Hong Kong is a city that continues to reinvent itself. Literally. What they say about weather — if you don’t like the weather, wait a minute — applies to the Hong Kong skyline, and even more so to its harbor. With 7.1 million inhabitants and 55 million visitors per year, Hong Kong is busting at the seams. You’d think there’s nowhere to go but up, but you’d be wrong. There’s always out. Out into the water, that is. It’s called “reclaiming land,” which implies that it is the oceans that are imposing on Hong Kong, not the people.
You’ve never seen a Holiday Inn like this. That’s because it’s the first of its kind in the world — a 5-star version of the faithful franchise.
Like most big cities, Hong Kong offers two very different faces — the westernized hyper commercialism and the old school cultural experience. That doesn’t mean the old school cultural experience isn’t also quite capitalistic, minus brand names, 80-foot neon billboards, and credit card purchases. Do both and you just might understand both where this city came from and where it’s going, because the old school experience won’t be around for much longer.
The nation of Laos, which is tightly wedged between Thailand, Burma, China, Cambodia, and Vietnam, is chock full of breathtaking scenery and a fascinating culture with a hint of French influence. It’s easy to fly there.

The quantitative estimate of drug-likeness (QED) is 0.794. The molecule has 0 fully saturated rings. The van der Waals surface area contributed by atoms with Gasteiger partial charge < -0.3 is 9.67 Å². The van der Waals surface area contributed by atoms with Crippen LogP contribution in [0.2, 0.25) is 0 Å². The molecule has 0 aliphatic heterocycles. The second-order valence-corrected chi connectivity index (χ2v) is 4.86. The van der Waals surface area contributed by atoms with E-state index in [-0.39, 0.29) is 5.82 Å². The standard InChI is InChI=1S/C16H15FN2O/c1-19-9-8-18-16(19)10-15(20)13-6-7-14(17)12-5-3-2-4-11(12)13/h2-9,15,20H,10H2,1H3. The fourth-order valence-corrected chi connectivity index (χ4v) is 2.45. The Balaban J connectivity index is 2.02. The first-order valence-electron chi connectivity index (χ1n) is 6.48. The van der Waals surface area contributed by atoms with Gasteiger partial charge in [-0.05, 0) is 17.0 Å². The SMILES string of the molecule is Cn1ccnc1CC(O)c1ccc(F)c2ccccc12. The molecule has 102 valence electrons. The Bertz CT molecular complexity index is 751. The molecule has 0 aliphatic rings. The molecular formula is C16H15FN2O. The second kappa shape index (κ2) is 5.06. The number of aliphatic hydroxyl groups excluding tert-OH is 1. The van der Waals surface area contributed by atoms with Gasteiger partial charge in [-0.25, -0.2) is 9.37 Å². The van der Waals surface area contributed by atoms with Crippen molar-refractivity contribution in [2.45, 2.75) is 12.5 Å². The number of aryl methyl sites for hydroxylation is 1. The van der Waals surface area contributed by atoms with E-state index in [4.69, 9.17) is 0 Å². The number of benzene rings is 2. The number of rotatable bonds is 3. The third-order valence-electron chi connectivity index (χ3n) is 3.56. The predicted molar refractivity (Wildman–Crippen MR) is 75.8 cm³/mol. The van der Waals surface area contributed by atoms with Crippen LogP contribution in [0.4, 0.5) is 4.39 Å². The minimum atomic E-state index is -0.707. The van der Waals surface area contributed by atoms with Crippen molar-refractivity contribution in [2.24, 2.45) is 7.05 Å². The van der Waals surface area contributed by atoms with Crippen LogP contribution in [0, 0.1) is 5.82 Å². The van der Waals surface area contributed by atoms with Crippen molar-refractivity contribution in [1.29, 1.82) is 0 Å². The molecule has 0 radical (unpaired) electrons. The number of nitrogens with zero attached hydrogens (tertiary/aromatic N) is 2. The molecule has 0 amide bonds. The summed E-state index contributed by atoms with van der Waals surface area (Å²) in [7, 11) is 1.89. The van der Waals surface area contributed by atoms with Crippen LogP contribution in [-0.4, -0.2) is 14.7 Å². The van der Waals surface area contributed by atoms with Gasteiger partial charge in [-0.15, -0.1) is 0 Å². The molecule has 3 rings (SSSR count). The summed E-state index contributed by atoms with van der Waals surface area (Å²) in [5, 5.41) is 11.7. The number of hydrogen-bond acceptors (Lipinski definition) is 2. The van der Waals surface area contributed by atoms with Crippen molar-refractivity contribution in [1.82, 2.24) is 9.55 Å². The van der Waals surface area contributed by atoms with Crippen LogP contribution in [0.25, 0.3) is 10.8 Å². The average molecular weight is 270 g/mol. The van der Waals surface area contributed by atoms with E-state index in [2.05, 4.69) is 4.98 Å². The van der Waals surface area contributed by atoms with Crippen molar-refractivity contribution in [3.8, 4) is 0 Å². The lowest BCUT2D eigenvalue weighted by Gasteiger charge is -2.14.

Without stepping foot in a casino, there is plenty to entertain visitors of all ages. See for yourself why Macau receives 30 million visitors a year. It’s so much more than the Vegas of the East!
We spent Day 2 of The Great New Zealand Campervan Caper in modern port city of Auckland. We had no agenda and didn’t need one. Strolling from café to café, pub to pub, and exploring the wharf one boat at a time made for a pleasant and picturesque day. We enjoyed cappuccino and gelato at Valentino’s Gelato, savory mussels with Mojitos and beer at The Occidental, and an awesome Margherita at Pizza Fresco, because what’s better than a pizza with a rocket salad on top?
Absent the pretension of Dallas (well, mostly), Austin is not only a college town, but situated in some of Texas’ prettiest hill country, so sometimes we would just drive around enjoying the vistas around Lake Travis. From taking in a sunset at The Oasis restaurant to climbing Mt. Bonnell to stocking up on olives at the first Whole Foods ever, I was endlessly fascinated with Austin’s hipster-before-hipster-was-mainstream DIY vibe.
I’ve been to New York a dozen times, but never completely on my own. I was alone the first night, waiting for my friend Mandy to arrive from upstate on the train the next day. No problem. Have feet, will walk. I found the perfect midtown hotel from which to start my solo journey…
I took my first photography class in November and this is what resulted. The seasoned and snarky Zim of New York Photo Safari urged me to compose thoughtfully and push my angles. I am forever grateful. I highly recommend this class — it pleasantly filled my solo afternoon in Manhattan. And who can beat $100 for private lessons? (There was only one other person in my class.)
I had never stumbled upon Pershing Square before but I couldn’t resist the turn-of-the-century charm of neon lights. Food wasn’t bad either. I felt like I was lunching in the dining car of a locomotive.